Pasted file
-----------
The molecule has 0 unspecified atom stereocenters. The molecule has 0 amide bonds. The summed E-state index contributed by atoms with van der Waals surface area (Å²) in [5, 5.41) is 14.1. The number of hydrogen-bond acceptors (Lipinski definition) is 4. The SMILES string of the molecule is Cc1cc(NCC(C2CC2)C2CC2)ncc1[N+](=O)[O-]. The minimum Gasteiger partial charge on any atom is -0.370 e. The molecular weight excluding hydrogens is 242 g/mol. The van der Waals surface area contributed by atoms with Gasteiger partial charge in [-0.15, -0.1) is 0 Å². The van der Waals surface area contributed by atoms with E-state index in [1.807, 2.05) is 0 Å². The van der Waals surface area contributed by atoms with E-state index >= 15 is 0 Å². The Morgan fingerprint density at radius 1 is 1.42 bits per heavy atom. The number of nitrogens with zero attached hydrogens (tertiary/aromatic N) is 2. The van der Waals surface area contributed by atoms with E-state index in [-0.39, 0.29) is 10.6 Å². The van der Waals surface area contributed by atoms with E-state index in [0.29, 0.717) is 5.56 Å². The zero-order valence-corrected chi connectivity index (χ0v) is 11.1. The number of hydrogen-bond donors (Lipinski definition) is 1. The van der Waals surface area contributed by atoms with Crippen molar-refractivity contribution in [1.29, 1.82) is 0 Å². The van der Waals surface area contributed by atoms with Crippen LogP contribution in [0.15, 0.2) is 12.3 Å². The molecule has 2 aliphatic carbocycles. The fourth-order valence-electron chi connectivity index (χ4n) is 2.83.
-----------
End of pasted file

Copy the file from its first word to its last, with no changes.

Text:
The molecule has 0 unspecified atom stereocenters. The molecule has 0 amide bonds. The summed E-state index contributed by atoms with van der Waals surface area (Å²) in [5, 5.41) is 14.1. The number of hydrogen-bond acceptors (Lipinski definition) is 4. The SMILES string of the molecule is Cc1cc(NCC(C2CC2)C2CC2)ncc1[N+](=O)[O-]. The minimum Gasteiger partial charge on any atom is -0.370 e. The molecular weight excluding hydrogens is 242 g/mol. The van der Waals surface area contributed by atoms with Gasteiger partial charge in [-0.15, -0.1) is 0 Å². The van der Waals surface area contributed by atoms with E-state index in [1.807, 2.05) is 0 Å². The van der Waals surface area contributed by atoms with E-state index >= 15 is 0 Å². The Morgan fingerprint density at radius 1 is 1.42 bits per heavy atom. The number of nitrogens with zero attached hydrogens (tertiary/aromatic N) is 2. The van der Waals surface area contributed by atoms with E-state index in [-0.39, 0.29) is 10.6 Å². The van der Waals surface area contributed by atoms with E-state index in [0.29, 0.717) is 5.56 Å². The zero-order valence-corrected chi connectivity index (χ0v) is 11.1. The number of hydrogen-bond donors (Lipinski definition) is 1. The van der Waals surface area contributed by atoms with Crippen molar-refractivity contribution in [1.29, 1.82) is 0 Å². The van der Waals surface area contributed by atoms with Crippen LogP contribution in [0.15, 0.2) is 12.3 Å². The molecule has 2 aliphatic carbocycles. The fourth-order valence-electron chi connectivity index (χ4n) is 2.83.